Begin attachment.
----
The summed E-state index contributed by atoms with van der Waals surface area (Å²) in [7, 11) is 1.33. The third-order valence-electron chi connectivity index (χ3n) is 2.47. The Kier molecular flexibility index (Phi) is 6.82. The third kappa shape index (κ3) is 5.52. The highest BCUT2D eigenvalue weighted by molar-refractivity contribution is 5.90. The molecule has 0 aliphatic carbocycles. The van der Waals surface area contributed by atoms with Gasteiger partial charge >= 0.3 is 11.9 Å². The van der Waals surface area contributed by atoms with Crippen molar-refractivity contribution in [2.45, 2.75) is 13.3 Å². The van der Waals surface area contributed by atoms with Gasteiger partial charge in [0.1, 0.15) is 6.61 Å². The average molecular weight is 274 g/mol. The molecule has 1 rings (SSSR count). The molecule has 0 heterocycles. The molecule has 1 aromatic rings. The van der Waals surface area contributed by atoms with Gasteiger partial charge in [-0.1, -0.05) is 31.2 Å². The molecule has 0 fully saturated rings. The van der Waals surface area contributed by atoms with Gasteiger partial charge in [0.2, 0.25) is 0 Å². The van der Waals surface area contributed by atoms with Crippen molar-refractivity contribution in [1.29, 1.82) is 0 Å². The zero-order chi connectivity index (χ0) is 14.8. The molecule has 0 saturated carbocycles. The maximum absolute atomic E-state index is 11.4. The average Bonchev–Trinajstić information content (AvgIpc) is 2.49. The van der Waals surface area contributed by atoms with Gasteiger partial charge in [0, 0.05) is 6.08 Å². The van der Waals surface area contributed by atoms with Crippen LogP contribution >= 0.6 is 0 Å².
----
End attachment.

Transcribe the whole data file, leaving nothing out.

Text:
The summed E-state index contributed by atoms with van der Waals surface area (Å²) in [7, 11) is 1.33. The third-order valence-electron chi connectivity index (χ3n) is 2.47. The Kier molecular flexibility index (Phi) is 6.82. The third kappa shape index (κ3) is 5.52. The highest BCUT2D eigenvalue weighted by molar-refractivity contribution is 5.90. The molecule has 0 aliphatic carbocycles. The van der Waals surface area contributed by atoms with Gasteiger partial charge >= 0.3 is 11.9 Å². The van der Waals surface area contributed by atoms with Crippen molar-refractivity contribution in [2.45, 2.75) is 13.3 Å². The van der Waals surface area contributed by atoms with Gasteiger partial charge in [0.1, 0.15) is 6.61 Å². The average molecular weight is 274 g/mol. The molecule has 1 rings (SSSR count). The molecule has 0 heterocycles. The molecule has 1 aromatic rings. The van der Waals surface area contributed by atoms with Gasteiger partial charge in [-0.1, -0.05) is 31.2 Å². The molecule has 0 fully saturated rings. The van der Waals surface area contributed by atoms with Gasteiger partial charge in [0.2, 0.25) is 0 Å². The van der Waals surface area contributed by atoms with Crippen molar-refractivity contribution in [1.29, 1.82) is 0 Å². The zero-order chi connectivity index (χ0) is 14.8. The molecule has 0 saturated carbocycles. The maximum absolute atomic E-state index is 11.4. The average Bonchev–Trinajstić information content (AvgIpc) is 2.49. The van der Waals surface area contributed by atoms with Gasteiger partial charge in [0, 0.05) is 6.08 Å². The van der Waals surface area contributed by atoms with Crippen LogP contribution >= 0.6 is 0 Å².